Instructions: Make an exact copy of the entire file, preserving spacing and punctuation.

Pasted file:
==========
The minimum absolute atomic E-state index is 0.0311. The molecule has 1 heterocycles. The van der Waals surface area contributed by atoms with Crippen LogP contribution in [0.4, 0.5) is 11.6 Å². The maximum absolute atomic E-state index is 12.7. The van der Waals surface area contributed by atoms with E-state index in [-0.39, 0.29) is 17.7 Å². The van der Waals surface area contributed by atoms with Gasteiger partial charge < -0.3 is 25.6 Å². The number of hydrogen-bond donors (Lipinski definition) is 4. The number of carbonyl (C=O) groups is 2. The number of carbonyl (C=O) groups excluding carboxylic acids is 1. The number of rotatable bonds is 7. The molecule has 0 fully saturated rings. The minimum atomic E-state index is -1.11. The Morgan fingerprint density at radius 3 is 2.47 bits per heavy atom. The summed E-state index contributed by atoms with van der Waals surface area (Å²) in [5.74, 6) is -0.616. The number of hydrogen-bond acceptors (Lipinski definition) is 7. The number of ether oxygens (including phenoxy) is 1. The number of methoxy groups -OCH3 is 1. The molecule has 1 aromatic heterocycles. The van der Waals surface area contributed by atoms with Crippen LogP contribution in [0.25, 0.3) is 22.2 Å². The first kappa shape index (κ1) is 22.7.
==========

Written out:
The minimum absolute atomic E-state index is 0.0311. The molecule has 1 heterocycles. The van der Waals surface area contributed by atoms with Crippen LogP contribution in [0.4, 0.5) is 11.6 Å². The maximum absolute atomic E-state index is 12.7. The van der Waals surface area contributed by atoms with E-state index in [-0.39, 0.29) is 17.7 Å². The van der Waals surface area contributed by atoms with Gasteiger partial charge < -0.3 is 25.6 Å². The number of hydrogen-bond donors (Lipinski definition) is 4. The number of carbonyl (C=O) groups is 2. The number of carbonyl (C=O) groups excluding carboxylic acids is 1. The number of rotatable bonds is 7. The molecule has 0 fully saturated rings. The minimum atomic E-state index is -1.11. The Morgan fingerprint density at radius 3 is 2.47 bits per heavy atom. The summed E-state index contributed by atoms with van der Waals surface area (Å²) in [5.74, 6) is -0.616. The number of hydrogen-bond acceptors (Lipinski definition) is 7. The number of ether oxygens (including phenoxy) is 1. The number of methoxy groups -OCH3 is 1. The molecule has 1 aromatic heterocycles. The van der Waals surface area contributed by atoms with Crippen LogP contribution in [0.25, 0.3) is 22.2 Å². The first kappa shape index (κ1) is 22.7.